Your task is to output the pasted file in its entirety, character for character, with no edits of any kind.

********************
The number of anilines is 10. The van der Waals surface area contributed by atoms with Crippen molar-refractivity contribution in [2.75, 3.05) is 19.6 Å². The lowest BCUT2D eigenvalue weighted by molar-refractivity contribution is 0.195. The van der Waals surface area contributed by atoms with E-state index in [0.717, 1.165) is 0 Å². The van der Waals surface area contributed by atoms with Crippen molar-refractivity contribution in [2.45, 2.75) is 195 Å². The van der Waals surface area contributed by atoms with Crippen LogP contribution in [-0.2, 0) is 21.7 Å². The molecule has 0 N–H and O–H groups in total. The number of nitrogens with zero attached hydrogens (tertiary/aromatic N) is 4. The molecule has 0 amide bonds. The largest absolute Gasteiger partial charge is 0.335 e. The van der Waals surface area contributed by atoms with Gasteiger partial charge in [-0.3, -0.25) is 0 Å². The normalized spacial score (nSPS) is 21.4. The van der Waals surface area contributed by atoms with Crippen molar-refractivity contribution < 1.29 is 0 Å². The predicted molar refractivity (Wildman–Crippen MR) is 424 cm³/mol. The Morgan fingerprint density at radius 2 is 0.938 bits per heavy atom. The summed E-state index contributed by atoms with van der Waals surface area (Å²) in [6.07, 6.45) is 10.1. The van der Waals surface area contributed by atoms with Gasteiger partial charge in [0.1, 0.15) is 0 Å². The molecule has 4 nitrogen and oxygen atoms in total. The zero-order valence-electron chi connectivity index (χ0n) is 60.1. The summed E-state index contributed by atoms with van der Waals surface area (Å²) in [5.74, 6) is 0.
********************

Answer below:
The number of anilines is 10. The van der Waals surface area contributed by atoms with Crippen molar-refractivity contribution in [2.75, 3.05) is 19.6 Å². The lowest BCUT2D eigenvalue weighted by molar-refractivity contribution is 0.195. The van der Waals surface area contributed by atoms with E-state index in [0.717, 1.165) is 0 Å². The van der Waals surface area contributed by atoms with Crippen molar-refractivity contribution in [2.45, 2.75) is 195 Å². The van der Waals surface area contributed by atoms with Crippen LogP contribution in [-0.2, 0) is 21.7 Å². The molecule has 0 N–H and O–H groups in total. The number of nitrogens with zero attached hydrogens (tertiary/aromatic N) is 4. The molecule has 0 amide bonds. The largest absolute Gasteiger partial charge is 0.335 e. The van der Waals surface area contributed by atoms with Gasteiger partial charge in [-0.3, -0.25) is 0 Å². The normalized spacial score (nSPS) is 21.4. The van der Waals surface area contributed by atoms with Crippen molar-refractivity contribution < 1.29 is 0 Å². The predicted molar refractivity (Wildman–Crippen MR) is 424 cm³/mol. The Morgan fingerprint density at radius 2 is 0.938 bits per heavy atom. The summed E-state index contributed by atoms with van der Waals surface area (Å²) in [6.07, 6.45) is 10.1. The van der Waals surface area contributed by atoms with Gasteiger partial charge in [0.1, 0.15) is 0 Å². The molecule has 4 nitrogen and oxygen atoms in total. The zero-order valence-electron chi connectivity index (χ0n) is 60.1. The summed E-state index contributed by atoms with van der Waals surface area (Å²) in [5.74, 6) is 0.